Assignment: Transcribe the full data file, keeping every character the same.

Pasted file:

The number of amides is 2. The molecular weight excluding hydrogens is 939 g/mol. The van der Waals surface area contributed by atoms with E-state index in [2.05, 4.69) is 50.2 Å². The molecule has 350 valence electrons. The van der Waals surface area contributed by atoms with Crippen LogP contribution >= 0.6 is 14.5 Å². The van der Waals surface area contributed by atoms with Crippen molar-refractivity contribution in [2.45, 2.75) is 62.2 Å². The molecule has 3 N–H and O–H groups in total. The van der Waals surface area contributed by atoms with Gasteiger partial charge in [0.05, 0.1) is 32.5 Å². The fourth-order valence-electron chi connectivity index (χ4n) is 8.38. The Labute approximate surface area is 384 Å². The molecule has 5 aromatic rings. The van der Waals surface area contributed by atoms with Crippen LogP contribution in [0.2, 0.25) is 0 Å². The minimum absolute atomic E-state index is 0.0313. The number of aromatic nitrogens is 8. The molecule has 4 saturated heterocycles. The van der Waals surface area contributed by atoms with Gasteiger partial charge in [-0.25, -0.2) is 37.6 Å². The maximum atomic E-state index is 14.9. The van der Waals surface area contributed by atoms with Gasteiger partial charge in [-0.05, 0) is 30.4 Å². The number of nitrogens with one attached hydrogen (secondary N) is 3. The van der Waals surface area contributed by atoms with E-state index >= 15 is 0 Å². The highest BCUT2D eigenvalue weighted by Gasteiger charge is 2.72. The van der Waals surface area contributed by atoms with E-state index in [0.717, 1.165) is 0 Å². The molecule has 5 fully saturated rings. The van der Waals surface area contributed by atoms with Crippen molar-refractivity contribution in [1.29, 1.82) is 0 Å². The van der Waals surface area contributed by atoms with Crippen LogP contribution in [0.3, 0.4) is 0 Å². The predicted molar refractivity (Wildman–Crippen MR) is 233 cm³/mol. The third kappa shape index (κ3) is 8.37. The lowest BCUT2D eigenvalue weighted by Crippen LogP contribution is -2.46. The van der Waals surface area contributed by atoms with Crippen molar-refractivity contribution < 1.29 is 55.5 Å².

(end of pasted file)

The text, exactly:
The number of amides is 2. The molecular weight excluding hydrogens is 939 g/mol. The van der Waals surface area contributed by atoms with E-state index in [2.05, 4.69) is 50.2 Å². The molecule has 350 valence electrons. The van der Waals surface area contributed by atoms with Crippen LogP contribution >= 0.6 is 14.5 Å². The van der Waals surface area contributed by atoms with Crippen molar-refractivity contribution in [2.45, 2.75) is 62.2 Å². The molecule has 3 N–H and O–H groups in total. The van der Waals surface area contributed by atoms with Gasteiger partial charge in [0.05, 0.1) is 32.5 Å². The fourth-order valence-electron chi connectivity index (χ4n) is 8.38. The Labute approximate surface area is 384 Å². The molecule has 5 aromatic rings. The van der Waals surface area contributed by atoms with Crippen LogP contribution in [0.2, 0.25) is 0 Å². The minimum absolute atomic E-state index is 0.0313. The number of aromatic nitrogens is 8. The molecule has 4 saturated heterocycles. The van der Waals surface area contributed by atoms with Gasteiger partial charge in [-0.25, -0.2) is 37.6 Å². The maximum atomic E-state index is 14.9. The van der Waals surface area contributed by atoms with Gasteiger partial charge in [-0.05, 0) is 30.4 Å². The number of nitrogens with one attached hydrogen (secondary N) is 3. The van der Waals surface area contributed by atoms with E-state index >= 15 is 0 Å². The highest BCUT2D eigenvalue weighted by Gasteiger charge is 2.72. The van der Waals surface area contributed by atoms with E-state index in [0.717, 1.165) is 0 Å². The molecule has 5 fully saturated rings. The van der Waals surface area contributed by atoms with Crippen molar-refractivity contribution in [1.29, 1.82) is 0 Å². The van der Waals surface area contributed by atoms with Crippen LogP contribution in [0.3, 0.4) is 0 Å². The predicted molar refractivity (Wildman–Crippen MR) is 233 cm³/mol. The third kappa shape index (κ3) is 8.37. The lowest BCUT2D eigenvalue weighted by Crippen LogP contribution is -2.46. The van der Waals surface area contributed by atoms with Crippen molar-refractivity contribution < 1.29 is 55.5 Å².